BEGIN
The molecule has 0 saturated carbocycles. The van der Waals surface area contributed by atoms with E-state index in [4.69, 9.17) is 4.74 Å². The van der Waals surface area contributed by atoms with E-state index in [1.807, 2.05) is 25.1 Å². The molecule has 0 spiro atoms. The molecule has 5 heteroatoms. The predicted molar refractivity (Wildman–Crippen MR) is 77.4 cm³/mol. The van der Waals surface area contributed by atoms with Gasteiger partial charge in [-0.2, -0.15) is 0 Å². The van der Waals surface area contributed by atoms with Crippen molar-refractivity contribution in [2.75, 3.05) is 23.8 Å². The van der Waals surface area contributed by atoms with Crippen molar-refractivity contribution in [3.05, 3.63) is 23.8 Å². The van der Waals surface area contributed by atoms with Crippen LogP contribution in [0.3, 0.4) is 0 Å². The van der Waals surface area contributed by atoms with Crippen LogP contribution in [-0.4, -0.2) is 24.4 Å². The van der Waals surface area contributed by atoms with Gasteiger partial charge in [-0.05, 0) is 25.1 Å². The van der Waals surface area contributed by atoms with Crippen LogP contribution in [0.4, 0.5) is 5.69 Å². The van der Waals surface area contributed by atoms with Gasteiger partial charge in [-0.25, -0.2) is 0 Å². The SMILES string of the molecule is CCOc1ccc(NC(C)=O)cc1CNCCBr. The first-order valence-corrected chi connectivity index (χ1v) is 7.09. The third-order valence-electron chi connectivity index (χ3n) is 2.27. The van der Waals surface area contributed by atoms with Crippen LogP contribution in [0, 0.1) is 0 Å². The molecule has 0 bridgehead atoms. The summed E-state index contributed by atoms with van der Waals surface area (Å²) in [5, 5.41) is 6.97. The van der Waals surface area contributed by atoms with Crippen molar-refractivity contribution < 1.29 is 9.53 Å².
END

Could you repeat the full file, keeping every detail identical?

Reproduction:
The molecule has 0 saturated carbocycles. The van der Waals surface area contributed by atoms with E-state index in [4.69, 9.17) is 4.74 Å². The van der Waals surface area contributed by atoms with E-state index in [1.807, 2.05) is 25.1 Å². The molecule has 0 spiro atoms. The molecule has 5 heteroatoms. The predicted molar refractivity (Wildman–Crippen MR) is 77.4 cm³/mol. The van der Waals surface area contributed by atoms with Gasteiger partial charge in [-0.2, -0.15) is 0 Å². The van der Waals surface area contributed by atoms with Crippen molar-refractivity contribution in [2.75, 3.05) is 23.8 Å². The van der Waals surface area contributed by atoms with Crippen molar-refractivity contribution in [3.05, 3.63) is 23.8 Å². The van der Waals surface area contributed by atoms with Crippen LogP contribution in [0.3, 0.4) is 0 Å². The van der Waals surface area contributed by atoms with Crippen LogP contribution in [-0.4, -0.2) is 24.4 Å². The van der Waals surface area contributed by atoms with Gasteiger partial charge in [-0.05, 0) is 25.1 Å². The van der Waals surface area contributed by atoms with Crippen LogP contribution in [0.4, 0.5) is 5.69 Å². The van der Waals surface area contributed by atoms with Gasteiger partial charge in [-0.25, -0.2) is 0 Å². The SMILES string of the molecule is CCOc1ccc(NC(C)=O)cc1CNCCBr. The first-order valence-corrected chi connectivity index (χ1v) is 7.09. The third-order valence-electron chi connectivity index (χ3n) is 2.27. The van der Waals surface area contributed by atoms with Crippen LogP contribution in [0, 0.1) is 0 Å². The molecule has 0 bridgehead atoms. The summed E-state index contributed by atoms with van der Waals surface area (Å²) in [5, 5.41) is 6.97. The van der Waals surface area contributed by atoms with Crippen molar-refractivity contribution < 1.29 is 9.53 Å².